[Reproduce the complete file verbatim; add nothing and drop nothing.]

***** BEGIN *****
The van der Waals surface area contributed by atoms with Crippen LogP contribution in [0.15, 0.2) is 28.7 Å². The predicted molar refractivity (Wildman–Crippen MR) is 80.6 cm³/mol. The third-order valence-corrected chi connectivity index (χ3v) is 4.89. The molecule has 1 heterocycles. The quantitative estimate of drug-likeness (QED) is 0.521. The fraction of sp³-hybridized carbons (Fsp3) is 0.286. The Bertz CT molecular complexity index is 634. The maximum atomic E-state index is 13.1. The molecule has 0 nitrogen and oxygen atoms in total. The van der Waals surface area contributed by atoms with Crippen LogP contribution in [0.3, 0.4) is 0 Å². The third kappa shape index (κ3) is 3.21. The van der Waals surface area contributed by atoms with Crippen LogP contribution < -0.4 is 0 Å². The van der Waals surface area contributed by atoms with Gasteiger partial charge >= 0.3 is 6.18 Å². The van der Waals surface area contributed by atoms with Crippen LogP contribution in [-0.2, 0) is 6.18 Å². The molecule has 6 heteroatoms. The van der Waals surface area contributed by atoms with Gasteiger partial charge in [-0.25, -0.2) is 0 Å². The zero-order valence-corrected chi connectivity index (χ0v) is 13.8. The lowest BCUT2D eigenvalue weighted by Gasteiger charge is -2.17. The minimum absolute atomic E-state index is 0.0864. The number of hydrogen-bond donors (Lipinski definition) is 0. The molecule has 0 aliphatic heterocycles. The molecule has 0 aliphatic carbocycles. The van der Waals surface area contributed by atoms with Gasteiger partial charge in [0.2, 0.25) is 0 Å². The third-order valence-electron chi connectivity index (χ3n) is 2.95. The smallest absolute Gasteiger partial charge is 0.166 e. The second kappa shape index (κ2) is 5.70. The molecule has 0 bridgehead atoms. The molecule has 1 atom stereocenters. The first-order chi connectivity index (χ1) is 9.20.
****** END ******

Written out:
The van der Waals surface area contributed by atoms with Crippen LogP contribution in [0.15, 0.2) is 28.7 Å². The predicted molar refractivity (Wildman–Crippen MR) is 80.6 cm³/mol. The third-order valence-corrected chi connectivity index (χ3v) is 4.89. The molecule has 1 heterocycles. The quantitative estimate of drug-likeness (QED) is 0.521. The fraction of sp³-hybridized carbons (Fsp3) is 0.286. The Bertz CT molecular complexity index is 634. The maximum atomic E-state index is 13.1. The molecule has 0 nitrogen and oxygen atoms in total. The van der Waals surface area contributed by atoms with Crippen LogP contribution in [0.3, 0.4) is 0 Å². The third kappa shape index (κ3) is 3.21. The van der Waals surface area contributed by atoms with Crippen LogP contribution < -0.4 is 0 Å². The van der Waals surface area contributed by atoms with Gasteiger partial charge >= 0.3 is 6.18 Å². The van der Waals surface area contributed by atoms with Crippen LogP contribution in [-0.2, 0) is 6.18 Å². The molecule has 6 heteroatoms. The van der Waals surface area contributed by atoms with Gasteiger partial charge in [-0.25, -0.2) is 0 Å². The zero-order valence-corrected chi connectivity index (χ0v) is 13.8. The lowest BCUT2D eigenvalue weighted by Gasteiger charge is -2.17. The minimum absolute atomic E-state index is 0.0864. The number of hydrogen-bond donors (Lipinski definition) is 0. The molecule has 0 aliphatic heterocycles. The molecule has 0 aliphatic carbocycles. The van der Waals surface area contributed by atoms with Gasteiger partial charge in [0.2, 0.25) is 0 Å². The third-order valence-electron chi connectivity index (χ3n) is 2.95. The smallest absolute Gasteiger partial charge is 0.166 e. The second kappa shape index (κ2) is 5.70. The molecule has 0 bridgehead atoms. The molecule has 1 atom stereocenters. The first-order chi connectivity index (χ1) is 9.20.